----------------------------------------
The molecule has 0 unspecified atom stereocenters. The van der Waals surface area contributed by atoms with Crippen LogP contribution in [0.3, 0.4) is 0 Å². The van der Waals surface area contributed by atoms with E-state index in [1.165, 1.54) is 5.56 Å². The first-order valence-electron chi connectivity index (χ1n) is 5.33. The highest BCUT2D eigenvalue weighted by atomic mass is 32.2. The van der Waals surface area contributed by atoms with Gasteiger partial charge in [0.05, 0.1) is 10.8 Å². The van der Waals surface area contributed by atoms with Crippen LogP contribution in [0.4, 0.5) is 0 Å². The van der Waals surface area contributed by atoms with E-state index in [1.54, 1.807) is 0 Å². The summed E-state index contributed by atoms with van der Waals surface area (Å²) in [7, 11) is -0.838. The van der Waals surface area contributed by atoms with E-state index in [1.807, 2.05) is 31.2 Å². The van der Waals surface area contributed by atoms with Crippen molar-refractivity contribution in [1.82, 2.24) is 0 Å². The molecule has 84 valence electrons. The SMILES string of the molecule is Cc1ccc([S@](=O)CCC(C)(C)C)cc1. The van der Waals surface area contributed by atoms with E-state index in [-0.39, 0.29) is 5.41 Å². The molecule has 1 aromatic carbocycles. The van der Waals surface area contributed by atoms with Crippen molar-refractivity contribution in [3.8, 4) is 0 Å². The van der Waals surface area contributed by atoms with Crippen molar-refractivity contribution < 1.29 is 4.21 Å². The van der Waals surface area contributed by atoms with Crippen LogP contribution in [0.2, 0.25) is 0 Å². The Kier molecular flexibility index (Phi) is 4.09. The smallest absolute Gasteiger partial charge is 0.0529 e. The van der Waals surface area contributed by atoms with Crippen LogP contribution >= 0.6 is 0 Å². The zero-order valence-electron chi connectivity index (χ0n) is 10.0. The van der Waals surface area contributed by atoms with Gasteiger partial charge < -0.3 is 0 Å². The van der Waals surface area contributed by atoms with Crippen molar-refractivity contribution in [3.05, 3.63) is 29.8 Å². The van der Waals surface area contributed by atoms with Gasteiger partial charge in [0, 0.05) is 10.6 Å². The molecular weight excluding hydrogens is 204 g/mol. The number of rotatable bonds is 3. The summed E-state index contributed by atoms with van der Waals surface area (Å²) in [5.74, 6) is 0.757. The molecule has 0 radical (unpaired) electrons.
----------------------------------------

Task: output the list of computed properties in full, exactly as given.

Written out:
The molecule has 0 unspecified atom stereocenters. The van der Waals surface area contributed by atoms with Crippen LogP contribution in [0.3, 0.4) is 0 Å². The van der Waals surface area contributed by atoms with E-state index in [1.165, 1.54) is 5.56 Å². The first-order valence-electron chi connectivity index (χ1n) is 5.33. The highest BCUT2D eigenvalue weighted by atomic mass is 32.2. The van der Waals surface area contributed by atoms with Gasteiger partial charge in [0.05, 0.1) is 10.8 Å². The van der Waals surface area contributed by atoms with Crippen LogP contribution in [0.4, 0.5) is 0 Å². The van der Waals surface area contributed by atoms with E-state index in [1.54, 1.807) is 0 Å². The summed E-state index contributed by atoms with van der Waals surface area (Å²) in [7, 11) is -0.838. The van der Waals surface area contributed by atoms with E-state index in [1.807, 2.05) is 31.2 Å². The van der Waals surface area contributed by atoms with Crippen molar-refractivity contribution in [1.82, 2.24) is 0 Å². The molecule has 84 valence electrons. The SMILES string of the molecule is Cc1ccc([S@](=O)CCC(C)(C)C)cc1. The van der Waals surface area contributed by atoms with E-state index in [-0.39, 0.29) is 5.41 Å². The molecule has 1 aromatic carbocycles. The van der Waals surface area contributed by atoms with Crippen molar-refractivity contribution in [3.8, 4) is 0 Å². The van der Waals surface area contributed by atoms with Crippen molar-refractivity contribution < 1.29 is 4.21 Å². The van der Waals surface area contributed by atoms with Crippen LogP contribution in [0.2, 0.25) is 0 Å². The Kier molecular flexibility index (Phi) is 4.09. The smallest absolute Gasteiger partial charge is 0.0529 e. The van der Waals surface area contributed by atoms with Crippen LogP contribution >= 0.6 is 0 Å². The zero-order valence-electron chi connectivity index (χ0n) is 10.0. The van der Waals surface area contributed by atoms with Gasteiger partial charge < -0.3 is 0 Å². The van der Waals surface area contributed by atoms with Crippen molar-refractivity contribution in [3.05, 3.63) is 29.8 Å². The van der Waals surface area contributed by atoms with Gasteiger partial charge in [0, 0.05) is 10.6 Å². The molecular weight excluding hydrogens is 204 g/mol. The number of rotatable bonds is 3. The summed E-state index contributed by atoms with van der Waals surface area (Å²) in [5.74, 6) is 0.757. The molecule has 0 radical (unpaired) electrons.